7 Crafts that won’t give you glitter Nightmares

I’m haunted by memories of art projects gone awry. Glue soaked hair, glitter ingrained carpet, paint splattered new pants, and tiny shreds of colorful paper … so much paper.

That’s why preschools exist isn’t it? So the teachers with Prozac-infused coffee can deal with the mess. Can you imagine 20 toddlers doing crafts? The horror!

Because I don’t want to win “World’s Most Boring Mom” for the second year in a row, I was compelled to find sanity-friendly art projects, ensuring my child has a cup or two of creative juices each day. Preferably juice that doesn’t end up spilled all over the living room couch.

These are my top seven sticky, shiny, tiny-free crafts for kids:

1. Shadow Art

This is the epitome of good clean fun.

Needed Materials: The sun and your small person.

Instructions: Go outside (or stay indoors), coax your shadows out of hiding, and dance around. The more outlandish and exaggerated your moves the better. Think modern dance meets Barney.

2. Dirt Art

All materials are generously donated by Mother Nature.

Needed Materials: Dirt, a stick, and old clothes (or no clothes if your neighbors are cool with some nudity).

Instructions: Insert children into old clothes (or out of new ones), give them the choice of three not-too-pokey sticks, place them in front of a patch of dirt, and watch as the masterpiece ensues.

3. Inner World Art

It’s a true coup in the world of motherdom if you’re able to coax your child into participating in this project.

Needed Materials: A quiet space, closed eyelids, and your mama imagination.

Instructions: Have your child close their eyes, take deep breathes, and verbally lead them on a magical journey to a mythical world full of Silly Putty, rainbow glitter, confetti, cotton candy, glue, and if all goes well, a nap.

4. Chalk Art


Yes, yes. I know this is a no-brainer, but the genius of a child-friendly writing utensil that doesn’t stain, can’t stab anyone, and is washed away with the squirt of a hose deserves to be honored.

Needed Material: Guess

Instructions: Find a patch of pavement, preferably not in front of your grumpy neighbors house (or maybe that’s the perfect location, depending on your mood that day), remind your child that chalk is not to be nibbled on, and get down on your hands and knees and join the fun.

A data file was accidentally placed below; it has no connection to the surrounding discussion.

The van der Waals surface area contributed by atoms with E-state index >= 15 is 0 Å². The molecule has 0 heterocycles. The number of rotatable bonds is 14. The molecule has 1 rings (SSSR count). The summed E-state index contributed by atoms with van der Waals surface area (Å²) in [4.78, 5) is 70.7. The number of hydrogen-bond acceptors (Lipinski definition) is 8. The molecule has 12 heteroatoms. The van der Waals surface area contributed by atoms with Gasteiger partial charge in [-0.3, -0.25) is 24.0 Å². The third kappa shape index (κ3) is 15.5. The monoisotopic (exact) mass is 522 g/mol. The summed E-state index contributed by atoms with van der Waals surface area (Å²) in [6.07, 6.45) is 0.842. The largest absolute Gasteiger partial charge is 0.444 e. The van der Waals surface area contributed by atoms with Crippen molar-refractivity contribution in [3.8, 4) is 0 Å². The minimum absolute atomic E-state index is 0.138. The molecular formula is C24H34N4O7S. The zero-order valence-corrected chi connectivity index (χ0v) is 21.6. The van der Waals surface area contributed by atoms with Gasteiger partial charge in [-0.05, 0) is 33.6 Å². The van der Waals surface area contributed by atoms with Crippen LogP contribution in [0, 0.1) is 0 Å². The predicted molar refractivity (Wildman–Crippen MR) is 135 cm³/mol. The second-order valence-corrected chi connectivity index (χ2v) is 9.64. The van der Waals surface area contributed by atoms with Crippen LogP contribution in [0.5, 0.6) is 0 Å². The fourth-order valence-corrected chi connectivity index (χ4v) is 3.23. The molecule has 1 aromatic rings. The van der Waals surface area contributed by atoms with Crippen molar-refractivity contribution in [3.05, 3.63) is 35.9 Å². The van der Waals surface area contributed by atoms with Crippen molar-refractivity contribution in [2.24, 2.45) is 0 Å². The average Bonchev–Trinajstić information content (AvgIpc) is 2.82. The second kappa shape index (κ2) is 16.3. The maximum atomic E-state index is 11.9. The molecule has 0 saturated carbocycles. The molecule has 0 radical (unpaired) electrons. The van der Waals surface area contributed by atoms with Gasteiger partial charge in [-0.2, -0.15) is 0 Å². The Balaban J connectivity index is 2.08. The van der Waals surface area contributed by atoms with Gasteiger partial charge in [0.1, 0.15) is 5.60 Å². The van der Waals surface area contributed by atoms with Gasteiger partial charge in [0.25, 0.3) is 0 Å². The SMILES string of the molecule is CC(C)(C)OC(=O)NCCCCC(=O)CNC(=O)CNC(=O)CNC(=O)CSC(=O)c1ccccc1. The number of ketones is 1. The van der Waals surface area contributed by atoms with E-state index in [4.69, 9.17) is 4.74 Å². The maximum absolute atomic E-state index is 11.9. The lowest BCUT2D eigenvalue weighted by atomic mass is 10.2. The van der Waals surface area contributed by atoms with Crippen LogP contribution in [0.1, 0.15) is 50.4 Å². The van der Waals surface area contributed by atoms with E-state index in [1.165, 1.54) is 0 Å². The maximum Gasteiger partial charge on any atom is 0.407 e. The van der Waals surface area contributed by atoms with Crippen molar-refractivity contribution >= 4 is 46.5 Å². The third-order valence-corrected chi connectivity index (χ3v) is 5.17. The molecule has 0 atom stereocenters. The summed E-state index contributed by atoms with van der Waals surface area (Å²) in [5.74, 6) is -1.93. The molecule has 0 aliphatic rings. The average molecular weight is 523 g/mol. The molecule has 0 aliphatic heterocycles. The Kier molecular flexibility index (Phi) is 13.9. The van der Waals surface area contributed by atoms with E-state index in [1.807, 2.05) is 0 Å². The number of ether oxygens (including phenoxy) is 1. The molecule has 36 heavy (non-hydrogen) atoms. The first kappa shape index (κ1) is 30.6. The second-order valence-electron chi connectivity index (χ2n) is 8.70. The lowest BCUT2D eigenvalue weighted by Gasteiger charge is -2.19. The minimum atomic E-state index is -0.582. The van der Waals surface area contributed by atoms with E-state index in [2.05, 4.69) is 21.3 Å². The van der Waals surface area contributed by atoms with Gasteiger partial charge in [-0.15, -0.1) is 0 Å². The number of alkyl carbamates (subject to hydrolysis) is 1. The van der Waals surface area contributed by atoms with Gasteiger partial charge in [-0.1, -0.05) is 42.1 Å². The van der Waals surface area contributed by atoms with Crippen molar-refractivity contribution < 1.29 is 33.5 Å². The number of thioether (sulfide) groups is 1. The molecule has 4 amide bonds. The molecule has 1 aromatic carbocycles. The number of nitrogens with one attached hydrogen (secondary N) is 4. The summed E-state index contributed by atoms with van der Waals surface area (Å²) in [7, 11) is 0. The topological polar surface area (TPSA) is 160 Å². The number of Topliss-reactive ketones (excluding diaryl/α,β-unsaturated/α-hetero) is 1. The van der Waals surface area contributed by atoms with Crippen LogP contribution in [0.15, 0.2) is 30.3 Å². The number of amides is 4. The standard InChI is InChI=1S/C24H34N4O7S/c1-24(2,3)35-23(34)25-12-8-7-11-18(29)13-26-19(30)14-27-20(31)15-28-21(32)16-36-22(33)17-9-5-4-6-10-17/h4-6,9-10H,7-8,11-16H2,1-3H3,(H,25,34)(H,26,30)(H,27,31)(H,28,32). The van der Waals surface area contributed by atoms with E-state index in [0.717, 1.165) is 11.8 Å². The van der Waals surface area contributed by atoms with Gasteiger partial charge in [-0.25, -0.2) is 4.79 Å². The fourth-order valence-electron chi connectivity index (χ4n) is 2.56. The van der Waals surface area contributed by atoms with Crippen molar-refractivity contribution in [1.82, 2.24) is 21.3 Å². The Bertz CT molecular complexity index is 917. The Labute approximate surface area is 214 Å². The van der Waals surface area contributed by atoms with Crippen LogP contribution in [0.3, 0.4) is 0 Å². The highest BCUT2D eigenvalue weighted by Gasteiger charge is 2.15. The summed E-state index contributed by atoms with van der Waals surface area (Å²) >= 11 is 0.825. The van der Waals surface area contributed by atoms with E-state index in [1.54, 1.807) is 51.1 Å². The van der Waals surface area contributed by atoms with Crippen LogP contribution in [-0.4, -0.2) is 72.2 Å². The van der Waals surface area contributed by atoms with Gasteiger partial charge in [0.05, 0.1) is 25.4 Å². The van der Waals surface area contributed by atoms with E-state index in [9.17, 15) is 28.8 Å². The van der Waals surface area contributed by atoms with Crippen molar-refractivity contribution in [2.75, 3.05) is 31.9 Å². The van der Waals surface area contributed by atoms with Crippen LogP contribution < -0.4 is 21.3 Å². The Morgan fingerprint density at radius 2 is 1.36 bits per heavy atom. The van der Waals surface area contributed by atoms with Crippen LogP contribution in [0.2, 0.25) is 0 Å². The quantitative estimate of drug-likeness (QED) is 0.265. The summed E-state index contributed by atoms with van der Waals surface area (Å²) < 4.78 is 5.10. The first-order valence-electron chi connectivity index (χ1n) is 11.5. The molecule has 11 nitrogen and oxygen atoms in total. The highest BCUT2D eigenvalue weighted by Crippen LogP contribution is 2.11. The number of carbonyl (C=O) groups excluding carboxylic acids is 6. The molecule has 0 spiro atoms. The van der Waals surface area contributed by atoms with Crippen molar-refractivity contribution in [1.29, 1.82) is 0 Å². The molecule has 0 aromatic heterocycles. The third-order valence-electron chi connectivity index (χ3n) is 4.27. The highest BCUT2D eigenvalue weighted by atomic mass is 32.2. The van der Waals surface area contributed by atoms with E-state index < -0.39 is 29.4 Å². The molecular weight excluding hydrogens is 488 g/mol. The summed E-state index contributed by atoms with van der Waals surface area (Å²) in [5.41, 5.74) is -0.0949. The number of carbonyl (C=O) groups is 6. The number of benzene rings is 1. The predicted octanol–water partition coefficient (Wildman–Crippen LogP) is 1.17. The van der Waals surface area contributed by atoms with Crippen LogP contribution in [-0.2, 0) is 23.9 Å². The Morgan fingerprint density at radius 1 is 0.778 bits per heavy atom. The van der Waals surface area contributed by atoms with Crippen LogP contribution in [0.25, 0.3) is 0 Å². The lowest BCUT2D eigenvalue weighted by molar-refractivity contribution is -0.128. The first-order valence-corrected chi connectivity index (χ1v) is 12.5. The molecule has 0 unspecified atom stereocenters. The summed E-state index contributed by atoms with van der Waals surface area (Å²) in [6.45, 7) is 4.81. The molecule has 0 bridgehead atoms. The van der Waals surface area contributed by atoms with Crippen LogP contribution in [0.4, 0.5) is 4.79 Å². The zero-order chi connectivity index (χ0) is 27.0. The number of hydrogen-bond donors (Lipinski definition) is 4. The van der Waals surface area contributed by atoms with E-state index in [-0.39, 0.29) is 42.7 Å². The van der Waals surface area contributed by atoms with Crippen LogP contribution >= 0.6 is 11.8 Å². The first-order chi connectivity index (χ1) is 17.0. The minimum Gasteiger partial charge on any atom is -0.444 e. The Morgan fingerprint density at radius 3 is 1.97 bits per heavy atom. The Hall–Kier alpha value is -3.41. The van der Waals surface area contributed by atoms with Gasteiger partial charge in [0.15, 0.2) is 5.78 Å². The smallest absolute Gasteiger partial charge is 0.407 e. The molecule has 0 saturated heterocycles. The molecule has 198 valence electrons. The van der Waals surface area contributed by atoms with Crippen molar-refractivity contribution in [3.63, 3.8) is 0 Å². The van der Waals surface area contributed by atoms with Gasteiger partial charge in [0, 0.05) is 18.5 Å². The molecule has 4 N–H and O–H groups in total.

5. Word Art

Warning: This could potentially lead to the creation of the next Eminem.

Needed Materials: Your voice, your child’s voice, and a thesaurus so you can cheat.

Instructions: Start with an easily rhymable word and have your child make a sentence with words that rhyme. Then, it’s your turn to rhyme, and on it goes until your brain hurts, or your child finds a pen to draw on the wall with.

If you have a boy, here’s a starter word that’s guaranteed approval: fart. Case in point: “The odor of your farts makes my heart give a start.” Winner.

6. Water Art 


This secretly gives you an opportunity to clean your child if you have an anti-bather on your hands.

Needed Materials: A hot day, a bucket of water, a naked child, and a dry slab of concrete.

Instructions: Dunk their feet and hands in the water and instruct them to create a wonderland out of wet footprints and handprints on the concrete.

If you’re feeling extra magnanimous, allow them to splash the remaining water on you at the end, they’ll love it. I would take a gallon of water dumped over my head rather than a tiny vial of glitter opened in my living room any day.

7. Play Date Art

This is my personal favorite.

Needed Materials: Someone else’s house, glitter, glue, tiny pieces of paper, permanent markers, and someone else’s mother.

Instructions: Drop off your child at their friend’s house, donned in the hand-me-downs your sister’s friend gave you, and go get a massage.

These “art projects” may make me a shoo-in for this year’s “World’s Most Lazy Mom,” but I’ll take lazy over boring any day.

Plus, forcing the imagination to take the place of messy, over-stimulating craft-store materials will raise the SAT scores of our children — at least that’s the excuse I’m telling myself.

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